sorbed by the cult of the dawn, but ill-luck clove to him, and determined to change the cold being sunstruck at Leghorn, he sky of France. So he prophe- was forced to ask the aid of his sies of the future in the best- consul, who sent him back to quoted passage of his works : France.
The next few years “Here I am upon the Breton he passed in turbulent wanderbeach. How the towns twinkle ing. Now he is at Vienna, in the evening! My day is robbed by a cabman, to whom done. I leave Europe. The he had shown a too facile gensea air shall burn my lungs; erosity; now he enlists in the lost climates shall tan me. To Carlist army at Marseilles, and swim, to trample the grass, to having touched the "shilling," hunt, to smoke above all; to forthwith deserts. Wherever drink strong liquors, like boil- he went he supported himself ing metal, as did our dear by begging, or by such unancestors round their fires." skilled labour as porterage in At last his mind was made up the docks. And at any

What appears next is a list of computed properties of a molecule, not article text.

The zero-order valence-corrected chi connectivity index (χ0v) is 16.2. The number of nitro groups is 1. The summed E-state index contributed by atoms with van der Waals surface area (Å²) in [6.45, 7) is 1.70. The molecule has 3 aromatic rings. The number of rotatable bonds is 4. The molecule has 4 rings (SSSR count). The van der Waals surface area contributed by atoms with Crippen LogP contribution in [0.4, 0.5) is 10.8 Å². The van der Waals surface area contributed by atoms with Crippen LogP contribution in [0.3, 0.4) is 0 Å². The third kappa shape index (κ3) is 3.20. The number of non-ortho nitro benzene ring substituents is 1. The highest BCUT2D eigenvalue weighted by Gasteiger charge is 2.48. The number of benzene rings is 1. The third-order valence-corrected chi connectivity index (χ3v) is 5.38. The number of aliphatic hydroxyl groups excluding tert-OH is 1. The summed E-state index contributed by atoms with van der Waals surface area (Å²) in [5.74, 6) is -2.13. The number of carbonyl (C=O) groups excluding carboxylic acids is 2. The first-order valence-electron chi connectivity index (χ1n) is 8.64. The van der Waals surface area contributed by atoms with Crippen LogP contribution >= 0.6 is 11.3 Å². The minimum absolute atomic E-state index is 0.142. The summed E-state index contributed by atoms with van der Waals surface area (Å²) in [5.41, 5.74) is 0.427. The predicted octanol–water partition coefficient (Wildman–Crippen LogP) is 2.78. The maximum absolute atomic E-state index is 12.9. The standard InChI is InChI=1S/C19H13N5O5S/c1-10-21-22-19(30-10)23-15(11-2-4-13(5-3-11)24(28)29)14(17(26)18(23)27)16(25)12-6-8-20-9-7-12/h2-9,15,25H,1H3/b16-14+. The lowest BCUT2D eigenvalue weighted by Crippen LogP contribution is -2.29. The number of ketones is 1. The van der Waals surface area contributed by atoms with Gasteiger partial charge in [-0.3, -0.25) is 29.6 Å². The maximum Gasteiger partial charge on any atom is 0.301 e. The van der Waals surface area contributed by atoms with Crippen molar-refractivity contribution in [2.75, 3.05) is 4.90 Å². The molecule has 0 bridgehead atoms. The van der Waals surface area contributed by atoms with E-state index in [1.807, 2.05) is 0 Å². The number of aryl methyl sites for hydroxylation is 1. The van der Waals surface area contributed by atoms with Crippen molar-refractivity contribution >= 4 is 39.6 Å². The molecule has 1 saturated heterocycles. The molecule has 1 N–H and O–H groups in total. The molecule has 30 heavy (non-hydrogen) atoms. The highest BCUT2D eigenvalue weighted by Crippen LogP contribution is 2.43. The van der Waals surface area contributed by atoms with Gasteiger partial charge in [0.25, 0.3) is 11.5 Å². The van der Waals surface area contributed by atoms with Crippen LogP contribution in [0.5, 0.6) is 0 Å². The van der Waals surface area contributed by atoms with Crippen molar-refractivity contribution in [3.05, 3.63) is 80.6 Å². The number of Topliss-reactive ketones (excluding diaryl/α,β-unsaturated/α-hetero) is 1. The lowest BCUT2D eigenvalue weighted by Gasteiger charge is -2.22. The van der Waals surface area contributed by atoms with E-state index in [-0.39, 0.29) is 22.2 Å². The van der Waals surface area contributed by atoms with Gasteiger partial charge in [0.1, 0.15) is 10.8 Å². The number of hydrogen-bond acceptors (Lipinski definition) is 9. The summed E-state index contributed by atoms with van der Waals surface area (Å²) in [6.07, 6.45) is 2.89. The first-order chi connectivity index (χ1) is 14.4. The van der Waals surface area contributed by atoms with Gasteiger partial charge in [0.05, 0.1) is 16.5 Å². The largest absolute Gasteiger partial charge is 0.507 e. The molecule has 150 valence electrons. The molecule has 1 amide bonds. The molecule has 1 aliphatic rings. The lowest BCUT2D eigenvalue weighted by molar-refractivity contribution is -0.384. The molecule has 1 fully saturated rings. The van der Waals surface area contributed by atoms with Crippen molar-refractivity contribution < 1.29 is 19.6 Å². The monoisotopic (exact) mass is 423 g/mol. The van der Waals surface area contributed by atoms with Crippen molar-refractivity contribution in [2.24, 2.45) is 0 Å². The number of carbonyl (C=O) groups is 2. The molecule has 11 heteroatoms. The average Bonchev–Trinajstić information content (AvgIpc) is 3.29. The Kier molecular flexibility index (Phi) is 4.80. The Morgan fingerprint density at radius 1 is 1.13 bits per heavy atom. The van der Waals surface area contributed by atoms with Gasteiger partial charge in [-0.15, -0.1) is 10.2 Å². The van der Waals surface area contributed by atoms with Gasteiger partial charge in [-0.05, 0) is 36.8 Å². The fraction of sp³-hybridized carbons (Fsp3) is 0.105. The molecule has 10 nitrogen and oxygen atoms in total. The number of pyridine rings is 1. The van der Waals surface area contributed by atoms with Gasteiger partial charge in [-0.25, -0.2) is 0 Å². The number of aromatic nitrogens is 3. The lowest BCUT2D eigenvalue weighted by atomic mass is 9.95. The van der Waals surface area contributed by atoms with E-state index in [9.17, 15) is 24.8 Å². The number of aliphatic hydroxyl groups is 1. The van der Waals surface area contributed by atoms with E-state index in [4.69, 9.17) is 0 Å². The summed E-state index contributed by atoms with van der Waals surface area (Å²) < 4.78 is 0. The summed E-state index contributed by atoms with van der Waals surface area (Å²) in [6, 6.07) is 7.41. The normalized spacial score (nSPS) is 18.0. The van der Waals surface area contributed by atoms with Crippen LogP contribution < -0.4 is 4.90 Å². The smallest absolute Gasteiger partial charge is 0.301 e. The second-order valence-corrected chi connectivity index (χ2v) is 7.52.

rate and if he did not instantly turn he proved that, despite a comhis project to fact, it was be- plex civilisation, the cultured cause he did not think himself gipsy, that prince of the Middle properly equipped.
Ages, is still a possibility. Of For the master quality of this course he had the temperament feckless wanderer was a hard of his trade. He could, if he practicality; and though in an would, adapt himself to all austere gaiety of heart he would societies, and in these enterthrow away an opportunity, prises his marvellous faculty of though he would squander in a adaptation stood him in good night the money that might stead. Acutely conscious of his have taken him to his goal, own talent, he proclaimed it he would not set out upon a